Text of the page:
That’s what the year was, as we reckon time. Because that’s how teenagers raised on Earth talk when their name is Morgan Edge in a flashback.
PARENT OF THE YEAR
As they huddle in the diner, Lana shouts at people not to stand next to the windows, taking charge despite having no authority at all save, I dunno, existing and being a character.
Then she promptly watches numbly as her beloved daughter stands and is showered in glass by a breaking window.
Watch it again. You’ll see it.
I was disappointed by one missing beat, though. It was almost requisite. They forgot the bit where Sarah shouts, “Mom, that bubble of death is going to kill us if you don’t protect me!” and Lana replies, “That bubble of death is your father and he means well. I won’t have you questioning him.”
Thank you, thank you.
I MEAN, WELL DONE.
That’s how I like my Victory Ribs, my dude.
John is running out of juice because it’s convenient to the story for a false drama moment. He’s about to fall, and Superman asks him if he’s ready. As this happens, John is hearing proximity warnings and klaxons.
Superman can hear a duck burp in China. He’d have heard that warning. That means he ignored it. Or the writers did. I’ll err against the side of Superman being a monster. John didn’t, but I will.
I do wonder, though, if, as he was falling, John Henry didn’t think to himself, just a little bit, about his plan.
“Hmmm. Maybe if we can launch missiles from silos in the middle of America and hit targets in Russia, perhaps instead of flying into space to get enough distance to hit this guy, I should have gone far away on the ground, thrown it up, and let the hammer arc down. Then I wouldn’t have to pretend to nearly die. And my character is smart enough to do that.”
YOU COULD ALSO BRING A PARACHUTE AND STILL THROW THE HAMMER FROM SPACE.
“Thanks, shouting guy who sometimes serves as a foil in the review. Good idea.” YOU’RE WELCOME, JOHN HENRY. CONGRATS ON FINDING YOUR DAUGHTER.
“It was nice.”
“Although thinking about it, it was slightly offensive that the Kents held a funeral for Jor-El’s construct instead of helping me honor my daughter and my wife. You’d think they might help me bury some artifacts from my former life to find closure. Jor-El was an AI. And I know that theoretically, AI constructs have consciousness, but I mean, even so, Lois as a flesh and blood person would have more weight as a loss regardless, and—” I’M SORRY, I’VE GOT TO LEAVE TOWN, SAM SAYS IT’S TIME. CAN WE CONTINUE THIS CONVERSATION ANOTHER TIME?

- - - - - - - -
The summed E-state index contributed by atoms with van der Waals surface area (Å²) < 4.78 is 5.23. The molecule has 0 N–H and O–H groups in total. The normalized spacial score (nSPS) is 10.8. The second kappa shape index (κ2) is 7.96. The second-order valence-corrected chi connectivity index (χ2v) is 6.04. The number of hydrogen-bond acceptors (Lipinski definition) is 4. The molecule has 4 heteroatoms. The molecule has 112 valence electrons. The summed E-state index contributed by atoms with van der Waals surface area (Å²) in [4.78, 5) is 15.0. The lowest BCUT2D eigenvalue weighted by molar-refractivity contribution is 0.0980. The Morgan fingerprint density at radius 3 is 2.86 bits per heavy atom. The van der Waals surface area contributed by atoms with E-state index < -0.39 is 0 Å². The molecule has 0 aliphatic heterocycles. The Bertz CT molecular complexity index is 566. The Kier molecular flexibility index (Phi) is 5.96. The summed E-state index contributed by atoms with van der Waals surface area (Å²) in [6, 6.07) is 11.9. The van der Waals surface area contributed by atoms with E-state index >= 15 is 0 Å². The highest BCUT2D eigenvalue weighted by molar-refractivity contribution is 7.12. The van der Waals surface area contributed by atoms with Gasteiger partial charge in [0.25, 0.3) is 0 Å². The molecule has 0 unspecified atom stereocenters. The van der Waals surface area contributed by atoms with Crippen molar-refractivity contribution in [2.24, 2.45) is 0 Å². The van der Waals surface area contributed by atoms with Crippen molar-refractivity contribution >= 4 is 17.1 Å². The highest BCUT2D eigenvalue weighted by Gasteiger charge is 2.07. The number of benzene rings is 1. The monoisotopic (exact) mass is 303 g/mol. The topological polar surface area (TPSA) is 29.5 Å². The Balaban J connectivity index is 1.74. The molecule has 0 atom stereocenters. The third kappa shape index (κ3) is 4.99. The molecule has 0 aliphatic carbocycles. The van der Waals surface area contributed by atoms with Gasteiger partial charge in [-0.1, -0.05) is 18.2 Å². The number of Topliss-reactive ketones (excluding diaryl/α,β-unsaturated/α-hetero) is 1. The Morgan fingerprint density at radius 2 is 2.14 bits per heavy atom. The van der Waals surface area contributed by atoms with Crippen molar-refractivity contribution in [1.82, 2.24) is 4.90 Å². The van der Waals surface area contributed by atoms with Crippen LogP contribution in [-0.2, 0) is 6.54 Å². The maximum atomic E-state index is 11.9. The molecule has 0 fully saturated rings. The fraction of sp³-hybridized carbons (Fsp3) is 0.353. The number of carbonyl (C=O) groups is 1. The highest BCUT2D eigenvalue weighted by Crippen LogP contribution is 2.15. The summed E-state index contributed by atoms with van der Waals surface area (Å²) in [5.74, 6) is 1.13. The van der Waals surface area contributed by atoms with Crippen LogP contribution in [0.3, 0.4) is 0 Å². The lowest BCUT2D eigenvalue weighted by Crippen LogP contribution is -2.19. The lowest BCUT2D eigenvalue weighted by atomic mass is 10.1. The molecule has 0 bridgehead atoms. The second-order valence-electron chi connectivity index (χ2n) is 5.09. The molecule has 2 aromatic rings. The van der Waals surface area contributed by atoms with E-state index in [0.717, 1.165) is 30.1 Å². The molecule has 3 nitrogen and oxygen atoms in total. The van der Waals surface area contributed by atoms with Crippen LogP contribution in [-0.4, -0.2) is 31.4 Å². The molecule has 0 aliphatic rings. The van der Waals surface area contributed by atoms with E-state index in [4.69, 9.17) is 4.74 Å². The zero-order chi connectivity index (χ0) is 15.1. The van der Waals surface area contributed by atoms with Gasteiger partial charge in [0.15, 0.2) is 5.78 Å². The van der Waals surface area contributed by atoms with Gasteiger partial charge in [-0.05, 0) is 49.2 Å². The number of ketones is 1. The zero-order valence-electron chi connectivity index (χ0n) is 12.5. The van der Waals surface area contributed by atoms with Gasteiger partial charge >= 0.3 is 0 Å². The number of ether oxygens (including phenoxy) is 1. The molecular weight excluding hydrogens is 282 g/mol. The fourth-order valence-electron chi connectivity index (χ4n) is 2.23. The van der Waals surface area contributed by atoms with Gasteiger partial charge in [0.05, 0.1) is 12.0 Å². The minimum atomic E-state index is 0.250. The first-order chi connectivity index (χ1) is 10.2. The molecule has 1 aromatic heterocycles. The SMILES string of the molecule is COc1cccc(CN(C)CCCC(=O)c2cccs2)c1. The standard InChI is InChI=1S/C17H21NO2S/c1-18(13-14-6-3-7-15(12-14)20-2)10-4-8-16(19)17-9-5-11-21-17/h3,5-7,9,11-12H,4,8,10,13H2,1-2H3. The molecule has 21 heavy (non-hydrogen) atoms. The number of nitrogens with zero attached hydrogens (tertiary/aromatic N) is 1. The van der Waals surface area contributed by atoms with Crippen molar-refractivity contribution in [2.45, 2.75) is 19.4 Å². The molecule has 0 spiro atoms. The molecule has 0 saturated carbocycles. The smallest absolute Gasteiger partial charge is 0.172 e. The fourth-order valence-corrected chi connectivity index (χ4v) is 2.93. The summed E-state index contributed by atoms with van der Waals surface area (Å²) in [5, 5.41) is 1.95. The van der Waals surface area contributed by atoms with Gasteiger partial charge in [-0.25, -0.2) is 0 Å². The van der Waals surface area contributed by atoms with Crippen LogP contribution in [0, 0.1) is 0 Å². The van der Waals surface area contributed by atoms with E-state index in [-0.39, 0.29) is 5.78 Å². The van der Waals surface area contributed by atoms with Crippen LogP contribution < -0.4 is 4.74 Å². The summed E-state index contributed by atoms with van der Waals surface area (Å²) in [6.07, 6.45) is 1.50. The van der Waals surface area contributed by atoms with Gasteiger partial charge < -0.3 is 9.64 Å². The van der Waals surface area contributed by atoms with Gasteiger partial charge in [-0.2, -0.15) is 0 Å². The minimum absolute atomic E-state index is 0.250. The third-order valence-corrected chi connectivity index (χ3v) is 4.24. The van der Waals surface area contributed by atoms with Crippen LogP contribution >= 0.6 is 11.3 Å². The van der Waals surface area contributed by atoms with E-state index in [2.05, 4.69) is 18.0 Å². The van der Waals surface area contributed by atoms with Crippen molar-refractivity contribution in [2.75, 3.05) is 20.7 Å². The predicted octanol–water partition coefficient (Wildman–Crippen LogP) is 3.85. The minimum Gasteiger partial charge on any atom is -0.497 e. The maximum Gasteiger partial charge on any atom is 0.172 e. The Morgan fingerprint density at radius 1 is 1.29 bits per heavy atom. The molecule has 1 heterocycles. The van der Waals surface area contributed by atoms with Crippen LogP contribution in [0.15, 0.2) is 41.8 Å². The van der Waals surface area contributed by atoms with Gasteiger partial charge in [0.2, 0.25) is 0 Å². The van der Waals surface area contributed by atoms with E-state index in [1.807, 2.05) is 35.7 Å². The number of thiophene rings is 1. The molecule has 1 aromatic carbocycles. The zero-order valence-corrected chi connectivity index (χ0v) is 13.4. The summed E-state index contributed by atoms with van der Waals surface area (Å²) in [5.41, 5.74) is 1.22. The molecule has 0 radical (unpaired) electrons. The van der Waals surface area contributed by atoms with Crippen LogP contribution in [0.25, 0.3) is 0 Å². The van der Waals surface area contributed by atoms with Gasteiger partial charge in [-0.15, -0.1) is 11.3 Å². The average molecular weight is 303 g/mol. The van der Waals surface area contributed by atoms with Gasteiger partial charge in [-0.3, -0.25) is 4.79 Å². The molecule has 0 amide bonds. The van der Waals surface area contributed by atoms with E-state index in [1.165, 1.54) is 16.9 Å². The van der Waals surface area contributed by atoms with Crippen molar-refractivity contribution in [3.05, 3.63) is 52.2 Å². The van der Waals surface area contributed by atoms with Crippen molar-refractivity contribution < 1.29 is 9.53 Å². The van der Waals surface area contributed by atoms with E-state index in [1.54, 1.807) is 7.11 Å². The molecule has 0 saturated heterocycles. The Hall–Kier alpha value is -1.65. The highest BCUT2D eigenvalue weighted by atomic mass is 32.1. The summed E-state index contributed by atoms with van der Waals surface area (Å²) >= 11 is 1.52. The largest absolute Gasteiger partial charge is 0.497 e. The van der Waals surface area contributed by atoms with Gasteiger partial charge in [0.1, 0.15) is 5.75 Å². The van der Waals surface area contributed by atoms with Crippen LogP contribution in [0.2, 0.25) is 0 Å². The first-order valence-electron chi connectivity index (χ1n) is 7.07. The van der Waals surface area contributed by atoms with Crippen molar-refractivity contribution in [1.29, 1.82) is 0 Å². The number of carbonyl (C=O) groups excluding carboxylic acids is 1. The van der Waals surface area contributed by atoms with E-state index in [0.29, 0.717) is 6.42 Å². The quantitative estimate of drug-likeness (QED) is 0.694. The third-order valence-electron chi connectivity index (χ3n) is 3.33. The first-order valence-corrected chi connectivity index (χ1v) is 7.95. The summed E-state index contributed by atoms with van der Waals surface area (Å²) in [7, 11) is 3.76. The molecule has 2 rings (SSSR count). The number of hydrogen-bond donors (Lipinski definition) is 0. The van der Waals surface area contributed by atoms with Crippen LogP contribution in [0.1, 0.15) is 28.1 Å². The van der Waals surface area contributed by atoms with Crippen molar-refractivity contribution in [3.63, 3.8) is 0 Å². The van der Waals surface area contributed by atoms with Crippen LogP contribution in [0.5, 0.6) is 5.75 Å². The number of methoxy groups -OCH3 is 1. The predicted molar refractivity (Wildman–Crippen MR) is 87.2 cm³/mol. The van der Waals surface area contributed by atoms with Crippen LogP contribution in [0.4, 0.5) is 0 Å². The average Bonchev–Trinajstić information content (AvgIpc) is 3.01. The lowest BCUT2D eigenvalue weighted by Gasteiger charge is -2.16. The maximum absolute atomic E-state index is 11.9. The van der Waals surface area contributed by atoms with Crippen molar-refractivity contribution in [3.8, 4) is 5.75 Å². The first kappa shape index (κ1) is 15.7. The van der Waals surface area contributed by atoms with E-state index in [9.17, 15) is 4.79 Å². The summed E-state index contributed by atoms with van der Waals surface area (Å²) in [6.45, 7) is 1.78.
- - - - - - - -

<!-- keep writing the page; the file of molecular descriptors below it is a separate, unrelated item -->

“That’s remarkably convenient to your plot here.”
I KNOW. THIS WAY I DON’T HAVE TO DO THE WORK. ISN’T IT GREAT? I CAN JUST RUN AWAY FROM THE PROMISE OF MY PREMISE.
“You’re a shouting disembodied voice.”
I POOPED MY PANTS. BYE!
“KRYPTON’S RESURRECTION HAS FINALLY COME,” SAYS THE ERADICATOR
But I looked around and all I saw was a big blue bubble.
It’s almost as if it’s a dramatic moment with no weight or thought put into anything save the emotion of it.
SUPERMAN HOLDS THE ERADICATOR WHILE A MISSILE COMES FOR BOTH
He has to hold him? The plot says there’s no other way? Oh well. Guess it’s a worthy sacrifice.
He doesn’t die?
He doesn’t even feel it?
He just catches John and goes about his day?
I thought red sun nearly killed him on the bumper of the—oh, hell.
All right then.
OH YEAH YEAH YEAH BROTHER: DENOUEMENT
Edge survives, though it was made clear he had to TOTALLY die to become the Eradicator.
And again he’s back to “All I wanted was a family.”
Supes says, “You had it. We were brothers.”
Uh, he didn’t? They weren’t? They were always fighting. I’d buy “You can still have one, given time and hard work. Turn from this path.” Not this.
VICTORY RIBS FOR EVERYONE
The Cushings are magically forgiven and staying. The reason?
Kyle makes good ribs.
“Look, I know last week I spray painted your house to get revenge for my brother dying because the megalomaniac you brought into town turned him Kryptonian, but man, can you cook meat over an open flame? I don’t know anyone else who can do that in the country. It’s such a unique skill.”
(Chewing gum.) “I know, right? Heals all wounds.”
“I mean, when I moved here from Central City—”
“Wait, you moved once?”
“I just almost moved!”
“Did we just become best friends?”
“I think we did!”
And then Kyle pours out a drop of brew for the dead brother they will never speak of again, gets blind drunk, and ignores his wife and daughters until it’s time for them to bring him his socks the next morning so he can attend the FIREFIGHTERS RULE parade with a hangover.
With a special appearance by the ARMY, who you will clap for. OR ELSE.
THE CUSHINGS (TOO)
The Cushings decides to stay in town because, externally, everyone magically loves them again now because Kyle saved that dumb lady on the second floor, and, as stated, barbecue.
But Lana also says they’re staying because Kyle got offered his job back.
My understanding was that he was on leave, and could come back when he wanted. But okay.